Sunday, October 21, 2012
What do I demand from crime fiction—okay, from any kind of fiction?
I'd say I finish reading about 60 percent of the books I begin in any given year. Of the forty percent I don't finish, there are those I simply put down, those I put down with some resentment that my time has been stolen from me under false pretenses, and those that I throw against the nearest wall.
The ones I just quit reading are those that simply don't hold my interest. A whodunnit is in trouble if the reader doesn't care whodunnit. A thriller is in trouble when the reader doesn't care how the protagonist will get out of the fix. Any crime novel is in serious trouble when the reader wishes the killer would rub out most of the surviving characters.
The ones I actively resent and the ones that get hurled against the wall commit (to my way of thinking) cardinal sins.
So what's a cardinal sin? It's failing to meet the minimum deliverables of fiction, according to my personal scale.
Here's what I want. An interesting story about convincing characters that's well told and deals with issues that engage me. It wouldn't hurt if it also made me laugh or gave me goosebumps or brought tears to my eyes or dazzled me with language, but those are extras. They're great, but they're not deal-breakers.
The highest compliment a reader can pay to a writer is to turn the page. I'll keep doing that with a modestly interesting book about consistent characters, the kind of people I might chat with on a plane. I probably won't remember it a week later and I won't recommend it, but I'll finish it.
Take that same book—modestly interesting plot, okay writing, issues that are just above “meh” on my issues scale, but give it fascinating, fully-rounded, compelling characters, and I'll read it avidly, despite its other shortcomings. I'll remember it. I'll go back to it, trying to learn something.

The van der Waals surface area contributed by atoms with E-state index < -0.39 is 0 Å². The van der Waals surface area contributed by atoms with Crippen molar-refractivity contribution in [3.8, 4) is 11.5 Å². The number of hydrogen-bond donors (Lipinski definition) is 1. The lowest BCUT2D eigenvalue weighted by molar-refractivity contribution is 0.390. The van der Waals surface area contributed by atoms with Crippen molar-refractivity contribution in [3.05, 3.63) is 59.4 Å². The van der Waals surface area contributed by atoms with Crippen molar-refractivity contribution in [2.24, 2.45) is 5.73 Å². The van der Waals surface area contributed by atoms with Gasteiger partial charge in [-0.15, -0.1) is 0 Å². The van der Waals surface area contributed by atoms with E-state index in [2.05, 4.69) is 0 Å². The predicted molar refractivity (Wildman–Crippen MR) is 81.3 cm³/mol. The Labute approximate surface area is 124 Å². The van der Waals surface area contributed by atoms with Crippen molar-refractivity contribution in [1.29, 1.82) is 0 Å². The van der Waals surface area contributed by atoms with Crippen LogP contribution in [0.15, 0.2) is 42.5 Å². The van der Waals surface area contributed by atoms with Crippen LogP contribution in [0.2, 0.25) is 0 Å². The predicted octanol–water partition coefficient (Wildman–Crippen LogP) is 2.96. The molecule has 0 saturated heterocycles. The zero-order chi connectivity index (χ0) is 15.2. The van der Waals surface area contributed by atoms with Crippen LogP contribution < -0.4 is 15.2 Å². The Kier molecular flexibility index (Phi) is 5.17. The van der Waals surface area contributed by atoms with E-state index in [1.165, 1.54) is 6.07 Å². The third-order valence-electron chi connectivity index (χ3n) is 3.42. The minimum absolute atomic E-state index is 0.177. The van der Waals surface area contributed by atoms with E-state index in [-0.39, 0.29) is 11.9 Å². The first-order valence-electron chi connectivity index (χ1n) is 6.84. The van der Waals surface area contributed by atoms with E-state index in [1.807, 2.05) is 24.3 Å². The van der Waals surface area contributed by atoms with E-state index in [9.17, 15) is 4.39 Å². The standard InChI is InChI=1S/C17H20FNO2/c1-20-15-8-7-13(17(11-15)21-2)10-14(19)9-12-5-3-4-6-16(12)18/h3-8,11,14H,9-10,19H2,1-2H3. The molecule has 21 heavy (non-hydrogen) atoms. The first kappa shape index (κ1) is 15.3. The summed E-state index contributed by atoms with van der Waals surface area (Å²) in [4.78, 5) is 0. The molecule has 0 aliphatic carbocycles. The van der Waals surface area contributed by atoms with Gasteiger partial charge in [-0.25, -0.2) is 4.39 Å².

By the same measure, create an amazingly structured mystery or thriller with a lightning pace, unforeseeable reversals, and a shattering climax, and people it with inconsistent, paper-thin dullards, and I'm going to be back at the library after fifty pages.
As I suppose it's clear (at least, to those of you who are still reading this) out of all my minimum deliverables, there's actually only one that's absolutely essential, and that's character.
Books for me are people, plain and simple. Everything else is garnish. Great characters will carry me through a boring story, but the greatest story on earth won't hold me unless I want to be with those people. And they can't betray who they are for the purposes of plot. If they're real people, they have to behave like real people. The minute they don't, I'm out of there.
They don't have to be realistic characters in the conventional sense. They can be elves or hobbits or even a teddy bear (in one memorable book) but I have to believe that they breathe, think, and care, and once I know what they care about, they'd better not violate it. I do have to confess that I have problems with narrators that are cats and giggling serial killers who regard murder as the setup for a punch line, but even one of those--sufficiently well done--will hold me for a few hundred pages. I'd have to open that kind of a book by accident, but once I did I'd stay with it if the characters were there.
What about you? What are your minimum deliverables? What have I left out? What's on my list that isn't necessary to you?
Tim -- Sundays
at 2:01 AM